Control, like many things we experience in our lives, comes on a spectrum from levels of healthy to unhealthy. Things in our lives require control, such as control of:

  • Our Emotions
  • Our Work/Life Balance
  • Our Appetite and Food Portioning
  • Our Exposure to TV
  • Our Phone Time
  • Our Time on Social Media
  • Our Finances
  • Our Daily Impulses (such as how fast we drive, etc.)

However, we can also get carried away with control, and find ourselves at unhealthy levels. This includes when control of our day-to-day needs becomes detrimental to ourselves or others; or, when we attempt to control others behavior and feelings.

Control & Trauma

When we experience trauma, our emotional and behavioral response patterns are often impacted. At The Bridge to Recovery, we have found that many of our clients express frustration with feelings of either (1) complete lack of control over things in their lives, or (2) a compulsive need to try and control everything and everyone around them. 

Control is yet another branch on our trauma tree. When we carry pain around from unresolved trauma, we react in such a way that we can survive. Massive and polarizing feelings related to control are part of our often-impacted emotional and behavioral response development.

Caretaking & Control

We have found that often, caretaking and control go hand-in-hand. Caretaking can often mimic similar feelings and behaviors evoked with control.

Caretaking, as a symptom of trauma, involves a compulsive desire to help others with their feelings, wants, and needs, but often at the detriment of the caretaker and the person being helped. This can be seen as a form of control, either by feeling a lack of control, thus the compulsive need to try and help others; or, a need-to-control, and to do so involves caretaking others. 

When Being a Caretaker Goes Wrong

Many folks hear the term “caretaker” and associate it with taking care of a friend, loved one, or patient in their time of need, such as when they are sick or grieving a loss. Caretakers as defined this way are a necessary component of society.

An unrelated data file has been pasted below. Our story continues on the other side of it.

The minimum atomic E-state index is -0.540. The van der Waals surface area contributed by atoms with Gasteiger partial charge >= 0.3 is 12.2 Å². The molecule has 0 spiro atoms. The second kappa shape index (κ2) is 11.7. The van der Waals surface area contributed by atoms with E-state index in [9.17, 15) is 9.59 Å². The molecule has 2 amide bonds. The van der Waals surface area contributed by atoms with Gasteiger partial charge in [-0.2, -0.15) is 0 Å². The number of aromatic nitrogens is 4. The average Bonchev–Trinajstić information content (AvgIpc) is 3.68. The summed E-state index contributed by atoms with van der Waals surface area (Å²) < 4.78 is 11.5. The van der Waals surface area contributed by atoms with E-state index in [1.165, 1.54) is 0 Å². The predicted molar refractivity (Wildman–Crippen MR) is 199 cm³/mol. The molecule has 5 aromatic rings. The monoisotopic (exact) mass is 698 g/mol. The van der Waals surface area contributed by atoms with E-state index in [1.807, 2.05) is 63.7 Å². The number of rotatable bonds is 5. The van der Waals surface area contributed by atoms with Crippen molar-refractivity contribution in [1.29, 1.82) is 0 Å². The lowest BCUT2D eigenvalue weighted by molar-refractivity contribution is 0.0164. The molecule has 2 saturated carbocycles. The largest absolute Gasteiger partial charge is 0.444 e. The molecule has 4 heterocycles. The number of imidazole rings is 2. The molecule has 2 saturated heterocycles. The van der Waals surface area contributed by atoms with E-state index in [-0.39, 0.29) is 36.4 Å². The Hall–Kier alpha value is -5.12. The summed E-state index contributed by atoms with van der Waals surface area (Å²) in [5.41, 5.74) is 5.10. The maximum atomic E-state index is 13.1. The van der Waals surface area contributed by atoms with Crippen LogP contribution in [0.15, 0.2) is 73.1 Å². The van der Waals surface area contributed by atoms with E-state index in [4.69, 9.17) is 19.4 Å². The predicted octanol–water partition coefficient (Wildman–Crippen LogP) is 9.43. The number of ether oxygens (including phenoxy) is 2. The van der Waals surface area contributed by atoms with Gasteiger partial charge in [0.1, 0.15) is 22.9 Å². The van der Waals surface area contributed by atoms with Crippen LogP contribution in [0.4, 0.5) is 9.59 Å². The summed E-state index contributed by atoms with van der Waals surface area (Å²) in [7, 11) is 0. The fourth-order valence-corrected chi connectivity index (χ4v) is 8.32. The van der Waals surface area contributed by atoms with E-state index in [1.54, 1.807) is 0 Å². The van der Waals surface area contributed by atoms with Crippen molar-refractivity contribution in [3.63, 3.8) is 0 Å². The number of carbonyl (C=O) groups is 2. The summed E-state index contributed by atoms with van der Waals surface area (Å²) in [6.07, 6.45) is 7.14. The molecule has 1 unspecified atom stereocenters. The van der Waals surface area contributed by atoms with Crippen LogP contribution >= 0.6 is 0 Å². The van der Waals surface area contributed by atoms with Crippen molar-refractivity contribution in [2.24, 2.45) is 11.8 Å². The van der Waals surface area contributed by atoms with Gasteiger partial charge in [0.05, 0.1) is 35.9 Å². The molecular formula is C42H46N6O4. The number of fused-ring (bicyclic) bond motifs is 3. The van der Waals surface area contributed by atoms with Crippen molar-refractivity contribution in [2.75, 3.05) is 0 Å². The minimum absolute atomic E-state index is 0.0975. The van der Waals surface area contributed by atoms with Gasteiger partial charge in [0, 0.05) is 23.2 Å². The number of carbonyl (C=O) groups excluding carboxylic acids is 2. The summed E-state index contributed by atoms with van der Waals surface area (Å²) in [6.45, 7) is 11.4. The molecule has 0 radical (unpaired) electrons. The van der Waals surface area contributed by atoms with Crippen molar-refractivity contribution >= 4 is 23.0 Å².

When does this become problematic?

  • If the caretaker begins putting the needs of the person being cared for ahead of their own emotional or physical wellbeing.
  • If the caretaker begins to manipulate the person being cared for.
  • If the relationship becomes toxic or unhealthy.
  • If the person being cared for is abusive toward the caretaker.
  • If the caretaker becomes abusive toward the person being cared for.
  • When the behaviors necessary to care for that one individual actually in need extends to others not in need, but the desire and compulsive need to help transcends.
  • If the caretaker begins to experience compassion fatigue but lacks the appropriate boundaries to withdraw themselves or transfer care to another person/entity. 
  • The caretaker ignores the actual feelings, wants, and needs of the person being cared for and instead cares for the person in a way that meets their own needs. 

When any of these factors are present, it is time to take a step back and, for the caretaker, to visit what lies beneath the surface of their own story that nurtured this type of situation. 

It’s not a matter of blame, it’s a matter of shame.

As we discussed in the section Understanding Trauma, there is nothing “wrong” with the caretaker or the person being cared for. When we find ourselves in these types of unhealthy situations, it’s a matter of uncovering unresolved pain and shame, typically caused by untreated trauma.  

This is where The Bridge to Recovery can help. Anyone struggling with control and caretaking is likely struggling with other symptoms of unresolved trauma, such as:

  • Depression
  • Anxiety
  • Anger & Rage
  • Chronic Unhappiness
  • Relapse

Healing is possible. Happiness is possible. Call us today to learn more about how we can help.